WKSC-FM

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WKSC-FM
WKSC 103.5KissFM logo.png
CityChicago, Illinois
Broadcast areaChicago metropolitan area
Branding103.5 Kiss FM
SloganChicago's #1 Hit Music Station
Frequency103.5 MHz (also on HD Radio)
First air dateNovember 1957[1]
FormatAnalog/HD1: Top 40 (CHR)
HD2: Pride Radio
ERP4,300 watts
HAAT472 meters (1,549 ft)
ClassB
Facility ID74178
Callsign meaningW KisS Chicago
Former callsignsWKFM (1957–1973)[2]
WFYR (1973-1983)[2]
WFYR-FM (1983–1991)[3]
WWBZ (1991–1994)[3]
WRCX (1994–1998)[3]
WUBT (1998–2001)[3]
OwneriHeartMedia
(AMFM Broadcasting Licenses, LLC)
Sister stationsWEBG, WGCI-FM, WGRB, WLIT-FM, WVAZ, WVON
WebcastHD1: 103.5 KISS FM Listen Live
Websitehttps://1035kissfm.iheart.com/

WKSC-FM (103.5 FM) – branded "103.5 Kiss FM" – is a radio station licensed to Chicago, Illinois. Owned by iHeartMedia, it broadcasts a Top 40/CHR format. Its studios are located at the Illinois Center complex on Michigan Avenue in Downtown Chicago, and it broadcasts from a 4.3 kW transmitter atop Willis Tower.

History[edit]

WKFM[edit]

The station began broadcasting in November 1957, and held the call sign WKFM.[1] WKFM was owned by Frank Kovas, Jr.[2] The station's transmitter was located atop the Randolph Tower at 188 West Randolph, and had an ERP of 50,000 watts.[2] On February 2, 1970, its antenna fell off the building during high winds, but no one was injured.[4]

WKFM aired beautiful music/light classical format.[5][6] The music had several moods through the day, with morning and afternoon drive times more upbeat, and it was considered to have a "highbrow" sound.[5] Programs included Morning Serenade, Musical Bon-Bons, Pleasant Listening, Rendezvous With Rhythm, Dinner Musicale, and Stereo Showcase.[5] The station had five minute newscasts at the top of each hour and headlines at the half hour.[7]

Though WEFM, the Zenith owned classical station, was the first station to broadcast in stereo, WKFM was the first to broadcast in stereo 24 hours a day, 7 days a week.[5]

WFYR[edit]

In 1973, the station was sold to RKO General for $2.4 million.[8][2] The new owner changed the call letters to WFYR in March 1973.[2] The letters FYR, standing for "Fire", was a reference to the famous Great Chicago Fire.[9][10] The station adopted an automated oldies format, using Drake-Chenault's Classic Gold package.[11][12][13][14]

In autumn 1973, RKO opened an oldies dance club, the "FYR Station", located at the McCormick Inn, where the station held live broadcasts on Friday and Saturday evenings.[15][13]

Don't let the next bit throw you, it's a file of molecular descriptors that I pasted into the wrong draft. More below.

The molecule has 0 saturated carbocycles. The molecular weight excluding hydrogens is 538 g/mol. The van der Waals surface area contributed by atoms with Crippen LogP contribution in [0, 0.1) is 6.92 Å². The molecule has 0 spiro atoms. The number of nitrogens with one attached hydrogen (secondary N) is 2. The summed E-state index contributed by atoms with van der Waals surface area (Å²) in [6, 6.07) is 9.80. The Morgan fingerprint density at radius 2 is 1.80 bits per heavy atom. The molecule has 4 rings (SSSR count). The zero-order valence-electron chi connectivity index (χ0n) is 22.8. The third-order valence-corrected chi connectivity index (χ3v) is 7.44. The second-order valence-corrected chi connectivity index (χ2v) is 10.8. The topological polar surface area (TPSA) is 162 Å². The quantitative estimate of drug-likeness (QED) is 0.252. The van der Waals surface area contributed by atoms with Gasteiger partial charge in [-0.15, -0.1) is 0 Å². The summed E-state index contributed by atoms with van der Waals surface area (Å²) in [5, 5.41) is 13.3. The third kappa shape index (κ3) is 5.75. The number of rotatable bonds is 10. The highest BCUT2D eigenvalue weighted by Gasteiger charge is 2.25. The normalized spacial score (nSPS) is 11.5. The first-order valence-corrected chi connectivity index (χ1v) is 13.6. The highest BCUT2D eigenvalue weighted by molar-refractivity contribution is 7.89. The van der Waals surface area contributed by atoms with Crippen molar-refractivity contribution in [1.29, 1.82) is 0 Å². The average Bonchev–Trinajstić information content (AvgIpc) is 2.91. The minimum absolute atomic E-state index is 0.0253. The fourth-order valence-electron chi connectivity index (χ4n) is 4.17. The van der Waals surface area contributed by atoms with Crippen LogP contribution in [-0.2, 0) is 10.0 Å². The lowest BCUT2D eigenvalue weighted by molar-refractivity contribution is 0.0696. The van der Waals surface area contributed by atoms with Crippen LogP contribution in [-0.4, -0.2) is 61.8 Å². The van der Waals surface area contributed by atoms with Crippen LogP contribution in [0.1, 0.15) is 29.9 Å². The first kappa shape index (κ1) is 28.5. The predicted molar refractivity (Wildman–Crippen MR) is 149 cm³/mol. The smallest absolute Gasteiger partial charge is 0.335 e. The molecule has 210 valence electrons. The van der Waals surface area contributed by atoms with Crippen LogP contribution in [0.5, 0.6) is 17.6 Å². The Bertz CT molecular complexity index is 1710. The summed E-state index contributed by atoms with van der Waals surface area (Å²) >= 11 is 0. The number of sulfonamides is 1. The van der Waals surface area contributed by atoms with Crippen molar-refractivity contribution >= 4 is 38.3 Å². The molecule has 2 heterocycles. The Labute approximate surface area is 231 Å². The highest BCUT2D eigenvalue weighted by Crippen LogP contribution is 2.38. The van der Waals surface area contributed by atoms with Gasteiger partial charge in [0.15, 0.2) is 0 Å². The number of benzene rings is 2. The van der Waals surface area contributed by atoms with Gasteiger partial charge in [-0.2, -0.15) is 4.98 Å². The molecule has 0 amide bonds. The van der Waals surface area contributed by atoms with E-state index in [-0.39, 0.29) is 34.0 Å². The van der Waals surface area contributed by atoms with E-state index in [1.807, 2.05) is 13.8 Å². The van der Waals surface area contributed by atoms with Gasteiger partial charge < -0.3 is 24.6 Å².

In 1974, the station's transmitter was moved to the Sears Tower.[2]

In 1976, WFYR began carrying Dick Biondi's syndicated program Super Gold Rock n' Roll.[16]

In April 1977, the station adopted a live adult contemporary format.[14][17][18] Personalities included Fred Winson,[18][19] Dick Bartley,[20][21] Stu Collins,[21] and Dean Richards.[22][23]

In the 1980s, the station carried Dick Bartley's oldies program Solid Gold Saturday Night, and Bartley's Sunday night oldies program Solid Gold Scrapbook.[24][20]

By January 1989, WFYR had transitioned back to an oldies format, with the slogan "Chicago's Hottest Oldies".[25][10][26]

In 1989, WFYR was sold to Summit Broadcasting for $21 million, due to the FCC's action against RKO General forcing the company to end their broadcasting operations due to their past dishonest business practices.[27][28][29] On October 30, 1989, WFYR's oldies format was dropped and replaced with an adult contemporary format.[30][26]

The Blaze[edit]

In 1991, the station was sold to Major Broadcasting for $19 million.[31][32] On March 29, 1991, at 6 p.m., the station signed off the air.[33] At 4 p.m. the following day, it returned to the air with a 44-hour stunt of Rock Rock ('Til You Drop) by Def Leppard.[33] At Noon on April 1, the station debuted a hard rock format as "The Blaze".[33][34][35] Shortly thereafter, the station's call sign was changed to WWBZ.[3] "The Blaze" featured acts such as AC/DC, Cinderella, Def Leppard, Great White, Guns N' Roses, Kiss, Led Zeppelin, Mötley Crüe, Slaughter, and Warrant.[33][36]

The station's initial on-air personalities included Steven Craig in mornings, Steve Seaver in middays, Brian Kelly in afternoons, and Kevin Lewis evenings.[33] Other personalities on The Blaze included Leslie Harris, Scott Childers, and helicopter reporter "Major Tom".[37][38][39]

WWBZ presented "Blazefest", a rock memorabilia show and concert at the Odeum Expo Center in Villa Park, which featured performances by bands such as Kiss, I Mother Earth, Saigon Kick, Screamin' Cheetah Wheelies, and Warrant.[38][40]

In 1993, the station was sold to Evergreen Media for $28 million.[41][42]

Rock 103.5[edit]

Over the July 4, 1994 weekend, the station stunted, playing music from variety of music genres, promoting a feedback phone number for listeners to call, and taking potshots at B96, WCKG, Q101, and US99.[43][44] At 6 a.m. on July 5th, the station was relaunched as "Rock 103-5", airing an active rock format.[45][44][46][47] On July 28th, the station's call sign was changed to WRCX.[3]